A Utah State House of Representatives bill would outlaw doxing—publishing someone's private info with the intent to facilitate harassment—but the EFF says the planned law's language is so broad it would target free speech.
At fault, Sam Machkovech reports, is the fact that the law doesn't clearly define its terms.
[Lead sponsor State Representative David E.] Lifferth's suggested amendment, on the other hand, offers no such specific, harassment-minded qualifiers in regard to "personal identifying information." The legislation as written would punish citizens for posting a laundry list of information about anyone if a court determined there was intent to annoy, alarm, or offend them, including names, birthdays, phone numbers, place of employment, photographs, or other realistic likenesses. The penalty for first-time offenders would be a class B misdemeanor, punishable by up to six months in jail and a maximum $1,000 fine.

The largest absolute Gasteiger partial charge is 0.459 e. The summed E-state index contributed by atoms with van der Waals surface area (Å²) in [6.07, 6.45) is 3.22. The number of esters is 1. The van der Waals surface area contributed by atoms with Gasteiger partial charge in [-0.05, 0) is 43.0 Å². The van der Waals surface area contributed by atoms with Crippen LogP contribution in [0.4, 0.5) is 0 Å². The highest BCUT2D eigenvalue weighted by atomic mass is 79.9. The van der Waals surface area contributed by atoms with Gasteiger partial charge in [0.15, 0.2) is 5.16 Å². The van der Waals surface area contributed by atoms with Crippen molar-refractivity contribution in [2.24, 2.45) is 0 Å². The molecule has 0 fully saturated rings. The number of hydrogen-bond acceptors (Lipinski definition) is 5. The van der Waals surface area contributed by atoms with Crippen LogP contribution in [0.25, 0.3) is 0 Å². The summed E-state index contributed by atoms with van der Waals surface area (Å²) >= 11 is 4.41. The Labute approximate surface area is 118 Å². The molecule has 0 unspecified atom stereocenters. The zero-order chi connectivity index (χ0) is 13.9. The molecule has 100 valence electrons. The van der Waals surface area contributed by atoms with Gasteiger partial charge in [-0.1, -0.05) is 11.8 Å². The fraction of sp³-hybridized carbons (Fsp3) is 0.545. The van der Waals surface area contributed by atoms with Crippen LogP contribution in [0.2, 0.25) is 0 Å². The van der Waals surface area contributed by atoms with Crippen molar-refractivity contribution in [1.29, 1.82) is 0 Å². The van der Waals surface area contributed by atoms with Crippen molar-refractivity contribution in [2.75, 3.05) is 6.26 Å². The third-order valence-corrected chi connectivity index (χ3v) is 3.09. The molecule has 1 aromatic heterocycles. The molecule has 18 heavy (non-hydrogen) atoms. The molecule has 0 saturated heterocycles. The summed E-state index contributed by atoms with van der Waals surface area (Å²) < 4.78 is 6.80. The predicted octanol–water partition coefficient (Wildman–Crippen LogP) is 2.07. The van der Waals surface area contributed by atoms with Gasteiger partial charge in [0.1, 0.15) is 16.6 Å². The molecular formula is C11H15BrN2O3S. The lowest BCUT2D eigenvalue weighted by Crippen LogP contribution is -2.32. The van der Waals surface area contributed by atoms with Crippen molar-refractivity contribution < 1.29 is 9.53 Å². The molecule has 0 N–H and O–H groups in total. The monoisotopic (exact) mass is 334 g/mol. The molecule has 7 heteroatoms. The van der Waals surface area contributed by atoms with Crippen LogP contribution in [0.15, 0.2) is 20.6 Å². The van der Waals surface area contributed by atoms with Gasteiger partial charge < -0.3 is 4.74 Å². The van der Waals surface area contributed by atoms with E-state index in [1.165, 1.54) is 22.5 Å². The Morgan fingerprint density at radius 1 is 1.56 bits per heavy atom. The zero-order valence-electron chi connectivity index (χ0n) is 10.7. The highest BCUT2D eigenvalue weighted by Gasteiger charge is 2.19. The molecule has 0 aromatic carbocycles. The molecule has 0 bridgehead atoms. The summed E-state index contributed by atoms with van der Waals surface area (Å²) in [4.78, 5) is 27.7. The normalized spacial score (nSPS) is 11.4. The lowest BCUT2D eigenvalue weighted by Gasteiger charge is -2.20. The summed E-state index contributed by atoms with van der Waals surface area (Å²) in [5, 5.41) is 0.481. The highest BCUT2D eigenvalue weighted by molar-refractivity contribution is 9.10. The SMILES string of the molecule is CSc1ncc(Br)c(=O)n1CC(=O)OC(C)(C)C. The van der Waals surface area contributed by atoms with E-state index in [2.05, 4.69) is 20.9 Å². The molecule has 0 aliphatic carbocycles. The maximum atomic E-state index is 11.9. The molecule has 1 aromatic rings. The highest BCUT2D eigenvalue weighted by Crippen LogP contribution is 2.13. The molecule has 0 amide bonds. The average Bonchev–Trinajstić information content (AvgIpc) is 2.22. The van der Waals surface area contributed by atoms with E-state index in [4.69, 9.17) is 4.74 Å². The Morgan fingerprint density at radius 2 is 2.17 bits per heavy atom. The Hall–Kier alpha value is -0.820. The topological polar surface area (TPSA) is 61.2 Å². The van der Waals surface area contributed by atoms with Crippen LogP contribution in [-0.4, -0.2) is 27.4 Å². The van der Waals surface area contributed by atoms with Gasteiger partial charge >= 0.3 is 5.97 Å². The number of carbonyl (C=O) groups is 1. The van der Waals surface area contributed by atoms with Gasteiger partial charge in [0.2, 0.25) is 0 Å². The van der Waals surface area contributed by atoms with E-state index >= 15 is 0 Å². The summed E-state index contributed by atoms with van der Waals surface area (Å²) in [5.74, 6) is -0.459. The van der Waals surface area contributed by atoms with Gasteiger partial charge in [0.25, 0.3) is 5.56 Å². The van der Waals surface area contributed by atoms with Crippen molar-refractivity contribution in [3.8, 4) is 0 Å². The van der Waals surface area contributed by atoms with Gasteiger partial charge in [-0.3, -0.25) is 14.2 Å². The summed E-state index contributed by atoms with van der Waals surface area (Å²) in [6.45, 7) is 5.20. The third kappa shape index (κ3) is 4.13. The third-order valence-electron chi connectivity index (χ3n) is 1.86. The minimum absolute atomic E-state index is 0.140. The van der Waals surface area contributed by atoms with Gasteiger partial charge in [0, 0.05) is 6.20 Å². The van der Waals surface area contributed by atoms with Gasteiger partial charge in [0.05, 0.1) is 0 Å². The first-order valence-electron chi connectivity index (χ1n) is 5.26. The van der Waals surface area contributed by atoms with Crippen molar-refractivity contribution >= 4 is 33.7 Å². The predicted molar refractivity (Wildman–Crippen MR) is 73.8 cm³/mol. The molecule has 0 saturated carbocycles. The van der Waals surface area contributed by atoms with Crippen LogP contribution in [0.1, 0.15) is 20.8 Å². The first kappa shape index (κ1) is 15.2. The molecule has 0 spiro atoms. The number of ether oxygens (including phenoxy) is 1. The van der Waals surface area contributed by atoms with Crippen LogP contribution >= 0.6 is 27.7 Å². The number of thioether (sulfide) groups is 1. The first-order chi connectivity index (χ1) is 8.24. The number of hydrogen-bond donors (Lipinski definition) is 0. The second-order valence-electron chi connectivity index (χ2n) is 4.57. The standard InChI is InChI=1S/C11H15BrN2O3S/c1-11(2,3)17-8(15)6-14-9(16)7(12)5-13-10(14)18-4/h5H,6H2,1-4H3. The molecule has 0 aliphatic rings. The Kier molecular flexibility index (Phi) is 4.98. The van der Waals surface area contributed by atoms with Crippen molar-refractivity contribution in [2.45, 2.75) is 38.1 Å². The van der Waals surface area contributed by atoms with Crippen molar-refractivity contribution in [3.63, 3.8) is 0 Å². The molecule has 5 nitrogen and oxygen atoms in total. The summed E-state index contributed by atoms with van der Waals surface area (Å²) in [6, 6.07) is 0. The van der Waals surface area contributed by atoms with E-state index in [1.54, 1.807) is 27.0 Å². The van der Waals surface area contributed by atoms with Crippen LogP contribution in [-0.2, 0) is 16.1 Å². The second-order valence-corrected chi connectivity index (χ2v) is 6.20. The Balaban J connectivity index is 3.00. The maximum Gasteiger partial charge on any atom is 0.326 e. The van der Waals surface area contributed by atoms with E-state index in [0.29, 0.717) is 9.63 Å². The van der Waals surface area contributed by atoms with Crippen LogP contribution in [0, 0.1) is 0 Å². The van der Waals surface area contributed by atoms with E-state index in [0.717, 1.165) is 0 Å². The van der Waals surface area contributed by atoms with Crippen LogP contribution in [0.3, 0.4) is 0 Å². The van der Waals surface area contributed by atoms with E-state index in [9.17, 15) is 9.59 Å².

Among other things, such legislation might limit citizens' ability to hold public officials and other influential members of society accountable for their actions.
Lifferth has promised to fix the bill's language.